Thursday, January 5, 2012

Talk at Civil War Institute

A few days ago, I was grabbing coffee at the 7-11 near the Naval Academy (for those who know the area, it's the one with notoriously inadequate parking), and I ran into my colleague at the Naval Academy, LCDR (Sel) Claude Berube, USNR, who made some very gracious comments about a talk I gave at Gettysburg College's Civil War Institute last summer. C-SPAN now has it archived on the web here. The talk was great fun, and I especially appreciated some of the audience members' tips on better public speaking (regarding eye contact and now swallowing the end of my sentences). One of the great oddities of modern academic life is that although we're one of the last professions where public speaking is a necessity, we spend so little time cultivating the art for the most part.

Monday, January 2, 2012

Medal of Honor Controversy

I had heard a bit about the McClatchy article on Cpl. Meyer’s citation for the Medal of Honor, but didn't read it until just now, courtesy Tom Ricks' blog. What a headache... Not having access to the documents McClatchy claims to have looked at, it's hard to make heads or tails of Landay's argument that the citation narrative got crucial facts wrong (Landay himself was at the famous ambush). For me, the crucial part of the piece is Landay's concession that even if one accepts the premises of his article:

"What’s most striking is that all this probably was unnecessary. Meyer, the 296th Marine to earn the medal, by all accounts deserved his nomination."

The article struck me as something of a distraction from Meyer's valor. It's hardly earth-shattering to hear that Meyer's own account of the battle was garbled, or that service politics played some role in the award. The idea that human beings are flawed, or that bureaucracies are driven to some degree by self interest shouldn't be news to anyone, and it shouldn't be confused with the sort of personal heroism the Medal of Honor is supposed to recognize. The Marine Corps might very well have perhaps handled the issue of the published narrative better, but this isn't a question of academic history, where the facts and details are and should be king. The one most important thing for the citation is not the specifics of the narrative, but whether out of the chaos of conflicting data, one has the firm belief that Cpl. Meyer's actions in their totality deserved this sort of recognition. And even Landay seems to recognize that.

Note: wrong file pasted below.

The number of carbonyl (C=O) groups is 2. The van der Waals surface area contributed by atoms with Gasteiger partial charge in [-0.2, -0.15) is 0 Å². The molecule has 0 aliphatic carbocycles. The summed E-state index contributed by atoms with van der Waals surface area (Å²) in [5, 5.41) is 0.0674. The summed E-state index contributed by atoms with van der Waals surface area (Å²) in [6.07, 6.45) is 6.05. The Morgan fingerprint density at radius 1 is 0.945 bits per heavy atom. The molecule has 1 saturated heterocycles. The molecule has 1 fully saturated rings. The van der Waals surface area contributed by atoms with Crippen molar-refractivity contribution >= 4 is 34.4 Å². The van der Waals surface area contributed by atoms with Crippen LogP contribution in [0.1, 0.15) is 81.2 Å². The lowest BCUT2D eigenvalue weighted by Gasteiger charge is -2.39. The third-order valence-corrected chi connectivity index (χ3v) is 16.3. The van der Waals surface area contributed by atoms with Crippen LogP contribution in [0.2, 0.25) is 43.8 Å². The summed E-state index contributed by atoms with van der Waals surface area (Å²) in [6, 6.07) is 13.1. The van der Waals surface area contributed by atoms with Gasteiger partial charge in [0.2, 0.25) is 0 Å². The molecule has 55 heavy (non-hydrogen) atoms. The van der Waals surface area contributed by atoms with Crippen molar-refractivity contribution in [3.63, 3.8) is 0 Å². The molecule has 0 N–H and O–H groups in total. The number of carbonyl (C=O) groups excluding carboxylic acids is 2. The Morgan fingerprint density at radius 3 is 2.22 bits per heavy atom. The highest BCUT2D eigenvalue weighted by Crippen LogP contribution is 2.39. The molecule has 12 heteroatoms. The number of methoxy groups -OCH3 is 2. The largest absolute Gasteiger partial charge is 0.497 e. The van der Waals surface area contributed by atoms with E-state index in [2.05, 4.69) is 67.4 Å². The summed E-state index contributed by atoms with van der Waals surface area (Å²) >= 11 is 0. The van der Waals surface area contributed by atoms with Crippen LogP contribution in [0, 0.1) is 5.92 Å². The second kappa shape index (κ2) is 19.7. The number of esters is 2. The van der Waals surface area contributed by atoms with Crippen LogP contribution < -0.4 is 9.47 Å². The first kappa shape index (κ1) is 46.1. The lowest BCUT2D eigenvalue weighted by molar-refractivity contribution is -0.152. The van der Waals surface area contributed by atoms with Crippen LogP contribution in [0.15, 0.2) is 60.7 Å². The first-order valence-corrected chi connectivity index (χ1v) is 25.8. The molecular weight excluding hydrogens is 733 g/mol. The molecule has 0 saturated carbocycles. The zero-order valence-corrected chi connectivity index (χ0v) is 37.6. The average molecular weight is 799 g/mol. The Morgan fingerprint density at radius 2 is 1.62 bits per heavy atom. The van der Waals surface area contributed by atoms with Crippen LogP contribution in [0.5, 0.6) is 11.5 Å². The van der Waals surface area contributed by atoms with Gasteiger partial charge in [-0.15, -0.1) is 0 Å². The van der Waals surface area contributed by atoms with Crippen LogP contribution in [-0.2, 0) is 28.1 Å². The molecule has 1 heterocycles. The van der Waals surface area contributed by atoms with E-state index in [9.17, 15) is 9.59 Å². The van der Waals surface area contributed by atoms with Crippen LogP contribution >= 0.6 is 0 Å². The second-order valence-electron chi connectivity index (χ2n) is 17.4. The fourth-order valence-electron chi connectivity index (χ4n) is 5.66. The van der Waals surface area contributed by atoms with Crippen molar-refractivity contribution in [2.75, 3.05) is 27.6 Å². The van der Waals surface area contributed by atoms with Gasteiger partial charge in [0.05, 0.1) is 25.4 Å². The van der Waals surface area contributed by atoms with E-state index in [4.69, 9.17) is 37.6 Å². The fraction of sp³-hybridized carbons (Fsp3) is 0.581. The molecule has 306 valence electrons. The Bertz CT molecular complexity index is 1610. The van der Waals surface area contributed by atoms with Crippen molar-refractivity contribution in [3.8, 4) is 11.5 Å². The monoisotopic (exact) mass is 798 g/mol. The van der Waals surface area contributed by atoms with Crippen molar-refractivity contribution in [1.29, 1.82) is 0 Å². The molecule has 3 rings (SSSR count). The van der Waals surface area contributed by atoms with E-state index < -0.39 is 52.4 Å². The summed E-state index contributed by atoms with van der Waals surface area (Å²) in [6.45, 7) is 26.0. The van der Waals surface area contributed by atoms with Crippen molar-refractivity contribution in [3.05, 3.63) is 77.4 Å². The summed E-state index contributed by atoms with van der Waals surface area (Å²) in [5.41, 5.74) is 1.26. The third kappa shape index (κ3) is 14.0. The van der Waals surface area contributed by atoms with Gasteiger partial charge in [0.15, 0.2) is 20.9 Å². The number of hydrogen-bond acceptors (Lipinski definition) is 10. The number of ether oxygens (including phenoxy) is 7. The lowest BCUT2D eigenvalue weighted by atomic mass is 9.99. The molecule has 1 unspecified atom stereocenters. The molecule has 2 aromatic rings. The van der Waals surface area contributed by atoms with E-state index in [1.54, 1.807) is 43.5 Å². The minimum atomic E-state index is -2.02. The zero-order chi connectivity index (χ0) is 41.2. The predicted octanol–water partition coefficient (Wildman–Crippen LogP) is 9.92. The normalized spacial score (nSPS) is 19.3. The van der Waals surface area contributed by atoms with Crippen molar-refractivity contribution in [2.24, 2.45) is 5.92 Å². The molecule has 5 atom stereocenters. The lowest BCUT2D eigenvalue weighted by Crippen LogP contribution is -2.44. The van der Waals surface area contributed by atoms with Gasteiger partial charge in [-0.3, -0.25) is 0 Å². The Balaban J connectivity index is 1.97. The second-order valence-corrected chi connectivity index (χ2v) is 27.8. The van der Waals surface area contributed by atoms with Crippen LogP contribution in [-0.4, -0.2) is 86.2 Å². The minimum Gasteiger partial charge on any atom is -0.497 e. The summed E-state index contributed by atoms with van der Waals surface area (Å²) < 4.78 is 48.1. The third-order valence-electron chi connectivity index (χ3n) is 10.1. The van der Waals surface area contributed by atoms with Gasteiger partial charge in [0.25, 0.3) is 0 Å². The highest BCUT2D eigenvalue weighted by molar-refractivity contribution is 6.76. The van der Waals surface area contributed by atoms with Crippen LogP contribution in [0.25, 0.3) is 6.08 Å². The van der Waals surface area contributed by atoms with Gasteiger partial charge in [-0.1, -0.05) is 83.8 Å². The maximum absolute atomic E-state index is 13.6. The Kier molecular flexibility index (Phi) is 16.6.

Sunday, January 1, 2012

Best military history book I've read in a while...

I just finished reading Beatrice Heuser's The Evolution of Strategy: Thinking War from Antiquity to the Present (Cambridge, 2010), and it's the best military history I've read in a while.  The writing felt a bit clunky at times, and seriously, has Cambridge University Press forgotten how to copy-edit?, but the research and erudition in the book is truly tremendous.  I felt the sections on counterinsurgency and insurgency to the be especially superb, giving this very current pressing issue its due, without overstating its importance.  Air, naval, and nuclear strategy also were extremely well covered.

Thursday, December 29, 2011

Return from a Hiatus

So.....  Yes, I've been very, very lethargic about updating this blog, but as my New Year's Resolution for 2012, I think I'm going to try to post on a regular basis again.

Dr. Ira D. Gruber, professor emeritus of history at Rice University, has reviewed West Pointers and the Civil War in the December 2011 issue of the Journal of the Civil War Era.  He describes it as "forceful and provocative," and "certainly worth considering."  Although he thinks I overstate the importance of West Point graduates, I will take "forceful and provocative" as a compliment.  I certainly appreciate the fair review, which is all any author can ask.

Wednesday, July 7, 2010

Military Ritual in Two Republics

Well, after a fair bit of traveling and taking care of various things, hopefully I can get back into some sort of consistent blogging pattern.  As anyone can see, relentless discipline with this sort of thing is NOT my strong suit.  But, partly in response to one of my former students (NOT a former midshipman) exhorting me to keep up with this more, and giving me advice on how to use Facebook (when will I take the plunge?), I've finally gotten around to writing this post.

Anyhow, the picture above is from the National Revolutionary Martrys' Shrine in Taipei, Taiwan.  This is essentially a monument to the war dead of the Republic of China--"revolutionary" refers to the fall of the old imperial system and the rise of a Chinese republic.